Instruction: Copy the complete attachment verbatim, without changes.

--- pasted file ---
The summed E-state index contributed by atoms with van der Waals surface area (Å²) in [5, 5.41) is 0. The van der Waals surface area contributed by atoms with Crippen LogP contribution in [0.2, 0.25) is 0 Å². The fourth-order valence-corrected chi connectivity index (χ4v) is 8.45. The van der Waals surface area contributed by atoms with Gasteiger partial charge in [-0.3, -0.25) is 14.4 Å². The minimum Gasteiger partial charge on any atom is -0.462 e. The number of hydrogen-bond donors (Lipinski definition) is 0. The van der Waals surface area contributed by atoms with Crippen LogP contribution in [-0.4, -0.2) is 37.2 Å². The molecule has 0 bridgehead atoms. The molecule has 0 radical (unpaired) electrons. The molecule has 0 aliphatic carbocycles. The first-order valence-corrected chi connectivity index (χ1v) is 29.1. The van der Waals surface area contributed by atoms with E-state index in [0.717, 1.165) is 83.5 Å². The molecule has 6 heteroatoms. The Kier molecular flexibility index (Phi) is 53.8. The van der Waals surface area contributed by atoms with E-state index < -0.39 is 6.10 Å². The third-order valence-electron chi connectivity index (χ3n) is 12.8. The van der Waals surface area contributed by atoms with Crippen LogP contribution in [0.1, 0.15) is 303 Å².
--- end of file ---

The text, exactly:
The summed E-state index contributed by atoms with van der Waals surface area (Å²) in [5, 5.41) is 0. The van der Waals surface area contributed by atoms with Crippen LogP contribution in [0.2, 0.25) is 0 Å². The fourth-order valence-corrected chi connectivity index (χ4v) is 8.45. The van der Waals surface area contributed by atoms with Gasteiger partial charge in [-0.3, -0.25) is 14.4 Å². The minimum Gasteiger partial charge on any atom is -0.462 e. The number of hydrogen-bond donors (Lipinski definition) is 0. The van der Waals surface area contributed by atoms with Crippen LogP contribution in [-0.4, -0.2) is 37.2 Å². The molecule has 0 bridgehead atoms. The molecule has 0 radical (unpaired) electrons. The molecule has 0 aliphatic carbocycles. The first-order valence-corrected chi connectivity index (χ1v) is 29.1. The van der Waals surface area contributed by atoms with E-state index in [0.717, 1.165) is 83.5 Å². The molecule has 6 heteroatoms. The Kier molecular flexibility index (Phi) is 53.8. The van der Waals surface area contributed by atoms with E-state index < -0.39 is 6.10 Å². The third-order valence-electron chi connectivity index (χ3n) is 12.8. The van der Waals surface area contributed by atoms with Crippen LogP contribution in [0.1, 0.15) is 303 Å².